How Low-Carb Diets Can Hurt Your Weight Training

Don't Do Low-Carb to Get Best Results

Cable curl exercise
Cable Curls. (c) Paul Rogers

Low-carb diets like the Atkins diet are popular for weight loss, even though many people aren't able to stick to them. A low-carbohydrate diet has been defined in various ways, but usually implies less than 40% of energy intake of carbohydrate, with many versions much lower in carbohydrate than this. Can low-carb diets hurt your weight training performance? The answer is likely to be 'yes.'

Why Carbohydrates Are Important for Athletes, Weight Trainers and Heavy Exercisers

Carbohydrates (carbs) are the main fuel of exercise.

Carbohydrate from foods like breads, cereals, sugars and fruit and vegetables is stored as glucose in muscle and liver in a form called "glycogen." Carbohydrate is the premier fuel for fast and intense exercise like running fast or lifting heavy weights. Fat cannot fuel these intense activities with the same efficiency. Unlike fat, glucose storage is quite limited and that's why extreme exercisers like marathoners can virtually run out of glucose and have to slow down dramatically, even though fat is still available as a fuel.

Why High-Performance Exercisers Can't Substitute Fat and Protein for Carbohydrate

One of the inevitabilities of low-carb eating is that you need to replace that carbohydrate with fat or protein. There are no other choices -- even though on weight-loss diets you need to eat less total energy.

Fat as fuel. When researchers tried high-fat eating for athletes, they found that the body did adapt to an increase in fat consumption by prioritizing fat use as body fuel.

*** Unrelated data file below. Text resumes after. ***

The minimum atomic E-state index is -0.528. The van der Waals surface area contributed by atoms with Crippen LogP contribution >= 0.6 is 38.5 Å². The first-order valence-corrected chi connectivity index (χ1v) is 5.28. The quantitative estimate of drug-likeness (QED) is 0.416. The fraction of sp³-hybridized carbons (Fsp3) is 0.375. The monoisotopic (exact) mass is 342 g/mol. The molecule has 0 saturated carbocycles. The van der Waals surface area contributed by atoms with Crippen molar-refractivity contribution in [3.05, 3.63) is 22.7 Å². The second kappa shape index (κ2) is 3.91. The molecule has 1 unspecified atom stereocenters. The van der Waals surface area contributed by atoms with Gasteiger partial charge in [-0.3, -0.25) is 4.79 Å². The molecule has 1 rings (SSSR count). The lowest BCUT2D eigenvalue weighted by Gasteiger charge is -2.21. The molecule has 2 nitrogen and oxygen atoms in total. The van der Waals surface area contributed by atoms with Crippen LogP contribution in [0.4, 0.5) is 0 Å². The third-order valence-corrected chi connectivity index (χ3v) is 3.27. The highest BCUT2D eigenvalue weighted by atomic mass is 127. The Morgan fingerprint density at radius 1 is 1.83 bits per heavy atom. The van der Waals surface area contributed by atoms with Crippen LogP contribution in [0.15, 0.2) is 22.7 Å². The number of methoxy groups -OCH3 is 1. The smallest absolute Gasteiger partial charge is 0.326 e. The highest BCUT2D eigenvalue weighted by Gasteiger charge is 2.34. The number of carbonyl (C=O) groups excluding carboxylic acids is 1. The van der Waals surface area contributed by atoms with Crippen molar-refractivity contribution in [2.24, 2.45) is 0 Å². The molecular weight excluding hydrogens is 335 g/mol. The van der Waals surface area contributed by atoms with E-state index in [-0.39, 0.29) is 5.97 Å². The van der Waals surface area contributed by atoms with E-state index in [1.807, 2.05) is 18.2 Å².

However, the downside of this was that even when they ensured sufficient carbohydrate was stored for high-intensity exercise, the "rate" at which glucose was available to muscle had been depreciated. That is, the high-fat diet had actually slowed down the athlete for activities that required a lot of instant power -- like a sprint finish or accelerating up a hill in a bike race.

Weight lifting has similar, high-power requirements. You want that glucose (carbohydrate energy) available as fast as possible. (The only faster fuel is phosphocreatine, which only last for ten seconds or so.)

Protein as fuel. Compared to carbohydrate (glucose) and fat, protein is not a major fuel source even though it can be broken down into glucose, which can be used for fuel when other sources run low. However, this is an inefficient pathway to glucose. Another key point to consider is that when liver or blood glucose gets low, your own muscle will be broken apart -- first into amino acids, then to glucose. Your body knows that it must protect your blood glucose at all costs, or else you can faint from hypoglycemia, just like a diabetic. Muscle, in a way, is a permanent storage site of available glucose. If you want to protect muscle from this process, then you need to have adequate glucose available from other sources to prevent muscle being broken apart. A low-carb diet makes you more susceptible to this degradation of muscle, although careful exercise planning and nutrient cycling might make this less likely.

How Low-Carb Diets Can Prevent Strength and Muscle Building